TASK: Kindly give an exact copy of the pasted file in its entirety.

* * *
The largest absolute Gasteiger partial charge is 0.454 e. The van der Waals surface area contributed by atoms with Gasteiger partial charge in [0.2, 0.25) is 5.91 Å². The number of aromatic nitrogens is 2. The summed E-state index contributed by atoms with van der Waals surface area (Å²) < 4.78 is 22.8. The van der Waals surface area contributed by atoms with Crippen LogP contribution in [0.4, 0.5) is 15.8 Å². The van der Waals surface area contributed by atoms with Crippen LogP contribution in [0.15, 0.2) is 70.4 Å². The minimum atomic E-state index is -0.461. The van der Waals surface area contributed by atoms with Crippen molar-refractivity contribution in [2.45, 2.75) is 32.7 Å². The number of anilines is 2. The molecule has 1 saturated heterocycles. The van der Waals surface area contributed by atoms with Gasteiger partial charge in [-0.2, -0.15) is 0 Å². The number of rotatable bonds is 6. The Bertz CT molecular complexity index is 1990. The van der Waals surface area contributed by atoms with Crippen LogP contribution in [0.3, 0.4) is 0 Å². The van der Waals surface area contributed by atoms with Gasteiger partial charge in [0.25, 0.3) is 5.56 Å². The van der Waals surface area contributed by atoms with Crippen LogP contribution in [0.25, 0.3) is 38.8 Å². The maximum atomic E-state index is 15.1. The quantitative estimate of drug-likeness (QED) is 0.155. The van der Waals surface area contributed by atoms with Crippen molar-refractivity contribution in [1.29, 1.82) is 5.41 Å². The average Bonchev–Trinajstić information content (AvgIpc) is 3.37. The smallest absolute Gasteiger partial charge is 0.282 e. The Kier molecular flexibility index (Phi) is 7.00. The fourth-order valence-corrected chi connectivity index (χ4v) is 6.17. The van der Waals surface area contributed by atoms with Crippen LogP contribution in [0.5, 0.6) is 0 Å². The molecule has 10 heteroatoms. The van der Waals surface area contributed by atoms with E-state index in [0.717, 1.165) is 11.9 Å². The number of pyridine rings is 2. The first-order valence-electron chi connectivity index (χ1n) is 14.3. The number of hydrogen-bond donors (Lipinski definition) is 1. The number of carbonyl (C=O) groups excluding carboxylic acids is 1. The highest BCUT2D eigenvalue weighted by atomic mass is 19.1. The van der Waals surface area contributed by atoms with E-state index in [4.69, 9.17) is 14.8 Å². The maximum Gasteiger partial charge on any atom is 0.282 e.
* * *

The largest absolute Gasteiger partial charge is 0.454 e. The van der Waals surface area contributed by atoms with Gasteiger partial charge in [0.2, 0.25) is 5.91 Å². The number of aromatic nitrogens is 2. The summed E-state index contributed by atoms with van der Waals surface area (Å²) < 4.78 is 22.8. The van der Waals surface area contributed by atoms with Crippen LogP contribution in [0.4, 0.5) is 15.8 Å². The van der Waals surface area contributed by atoms with Crippen LogP contribution in [0.15, 0.2) is 70.4 Å². The minimum atomic E-state index is -0.461. The van der Waals surface area contributed by atoms with Crippen molar-refractivity contribution in [2.45, 2.75) is 32.7 Å². The number of anilines is 2. The molecule has 1 saturated heterocycles. The van der Waals surface area contributed by atoms with Gasteiger partial charge in [-0.2, -0.15) is 0 Å². The number of rotatable bonds is 6. The Bertz CT molecular complexity index is 1990. The van der Waals surface area contributed by atoms with Crippen LogP contribution in [0.3, 0.4) is 0 Å². The van der Waals surface area contributed by atoms with Gasteiger partial charge in [0.25, 0.3) is 5.56 Å². The van der Waals surface area contributed by atoms with Crippen LogP contribution in [0.25, 0.3) is 38.8 Å². The maximum atomic E-state index is 15.1. The quantitative estimate of drug-likeness (QED) is 0.155. The van der Waals surface area contributed by atoms with Crippen molar-refractivity contribution in [1.29, 1.82) is 5.41 Å². The average Bonchev–Trinajstić information content (AvgIpc) is 3.37. The smallest absolute Gasteiger partial charge is 0.282 e. The Kier molecular flexibility index (Phi) is 7.00. The fourth-order valence-corrected chi connectivity index (χ4v) is 6.17. The van der Waals surface area contributed by atoms with Crippen LogP contribution in [0.5, 0.6) is 0 Å². The molecule has 10 heteroatoms. The van der Waals surface area contributed by atoms with E-state index in [0.717, 1.165) is 11.9 Å². The number of pyridine rings is 2. The first-order valence-electron chi connectivity index (χ1n) is 14.3. The number of hydrogen-bond donors (Lipinski definition) is 1. The number of carbonyl (C=O) groups excluding carboxylic acids is 1. The highest BCUT2D eigenvalue weighted by atomic mass is 19.1. The van der Waals surface area contributed by atoms with E-state index in [4.69, 9.17) is 14.8 Å². The maximum Gasteiger partial charge on any atom is 0.282 e.